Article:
Furthermore, another example of this kind of the related art is disclosed in the site of the Internet (http://www.nintendo.co.jp/n08/bit_g/index.html “DIALHEX”). In the puzzle game of the other example, triangle objects having different colors fall at random from above of the game screen, and arranged on the game space. The player makes a hexagon using triangle objects having the same color by moving and rotating a hexagonal dial. Then, the hexagon disappears from the game screen. That is, the six triangle objects comprising the hexagon are erased from the game space.

However, in the former puzzle game, by regarding a certain ball as a center, balls surrounding the ball are merely rotatively moved, and therefore, the game is short of the degree of freedom of the movements of the balls, simple and predictable. Thus, there is a problem that the player is tired of the game. Similarly, in the latter puzzle game, the plurality of triangle objects surrounded by the dial are merely rotated, and therefore, there is a problem that the player is tired of the game.

SUMMARY OF THE INVENTION

Therefore, it is a primary object of the present invention to provide a novel storage medium storing a puzzle game program, puzzle game apparatus, and puzzle game controlling method.

Another object of the present invention is to provide a storage medium storing a puzzle game program, a puzzle game apparatus and a puzzle game controlling method capable of playing an innovative puzzle game.

The present invention employs following features in order to solve the above-described problems. It should be noted that reference numerals inside the parentheses and supplements show one example of a corresponding relationship with the embodiments described later for easy understanding of the present invention, and does not limit the present invention.

A first invention is a storage medium storing a puzzle game program of a puzzle game apparatus comprising a storing means, a display means and an operating means, and the puzzle game program causes a computer of the puzzle game apparatus to execute a game image displaying step, a rotation processing step, a relation determining step, and a movement processing step. The game image displaying step arranges a plurality of rotating objects each being provided with at least one acceptor unit by using image data stored in the storing means, and displays a game image in which at least one moving object is accepted in any one of acceptor units on said display means. The rotation processing step rotates the rotating object according to operation data input from the operating means in response to an operation by a player. The relation determining step determines whether or not a first accepting unit in which the moving object is accepted and a second accepting unit provided in other rotating object being different from the rotating object provided with the first accepting unit have a predetermined relationship as a result of the rotation of the rotating object by the rotation processing step. The movement processing step updates the game image such that the moving object moves from the first accepting unit to the second accepting unit when it is determined that the predetermined relationship is satisfied by the relation determining step.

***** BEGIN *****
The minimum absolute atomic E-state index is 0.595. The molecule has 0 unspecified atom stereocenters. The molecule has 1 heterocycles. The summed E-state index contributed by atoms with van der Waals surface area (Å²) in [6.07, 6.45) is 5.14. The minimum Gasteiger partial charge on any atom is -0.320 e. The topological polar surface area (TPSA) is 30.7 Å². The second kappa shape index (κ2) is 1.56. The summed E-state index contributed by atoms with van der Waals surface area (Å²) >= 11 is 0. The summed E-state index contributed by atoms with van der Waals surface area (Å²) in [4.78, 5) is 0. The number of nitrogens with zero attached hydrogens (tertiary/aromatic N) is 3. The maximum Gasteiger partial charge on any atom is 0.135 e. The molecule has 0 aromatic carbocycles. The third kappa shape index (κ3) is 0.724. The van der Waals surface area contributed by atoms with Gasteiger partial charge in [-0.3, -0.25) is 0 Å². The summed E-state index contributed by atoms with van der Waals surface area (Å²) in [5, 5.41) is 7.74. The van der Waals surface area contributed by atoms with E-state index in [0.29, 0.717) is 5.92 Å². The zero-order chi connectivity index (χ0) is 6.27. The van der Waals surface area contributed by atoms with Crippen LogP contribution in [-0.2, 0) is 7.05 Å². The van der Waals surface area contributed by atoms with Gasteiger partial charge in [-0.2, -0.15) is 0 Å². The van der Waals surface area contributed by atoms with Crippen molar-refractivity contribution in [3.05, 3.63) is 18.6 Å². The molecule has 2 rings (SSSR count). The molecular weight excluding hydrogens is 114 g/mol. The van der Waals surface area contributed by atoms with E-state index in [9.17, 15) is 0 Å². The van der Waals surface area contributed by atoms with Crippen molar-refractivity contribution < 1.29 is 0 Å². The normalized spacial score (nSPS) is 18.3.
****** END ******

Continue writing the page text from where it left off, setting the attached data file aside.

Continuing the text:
In the first invention, a puzzle game apparatus (10) comprises a storing means (28, 42), a display means (12, 14) and an operating means (22, 24). The puzzle game program causes a computer of the puzzle game apparatus to execute a game image displaying step (34, S3, S53, S123), a rotation processing step (34, S7), a relation determining step (34, S9), and a movement processing step (34, S11). The game image displaying step arranges a plurality of rotating objects each being provided with at least one acceptor unit by using image data stored in the storing means, and displays a game image (300, 320) in which at least one moving object is accepted in any one of acceptor units on the display means. The rotation processing step rotates the rotating object (302, 304, 306, 322, 324, 326) according to operation data input from the operating means in response to an operation by a player. For example, when the player makes a sliding operation on a rotating object, the rotating object is rotated according to the sliding operation. The relation determining step determines whether or not a first accepting unit (302a, 302b, 304a, 304b, 306a, 306b, 322a, 322b, 324a, 324b, 326a, 326b) in which the moving object (312a, 312b, 314a, 314b, 316a, 316b) is accepted and a second accepting unit (302a, 302b, 304a, 304b, 306a, 306b, 322a, 322b, 324a, 324b, 326a, 326b) provided in other rotating object being different from the rotating object provided with the first accepting unit have a predetermined relationship as a result of the rotation of the rotating object by the rotation processing step. For example, it is determined whether or not the first accepting unit and the second accepting unit to which a setting (connection setting) of making the moving object movable is set are arranged in a straight line or approximate straight line. Then, the movement processing step updates the game image such that the moving object moves from the first accepting unit to the second accepting unit when it is determined that the predetermined relationship is satisfied by the relation determining step by updating the position data of the moving object stored in the storing means.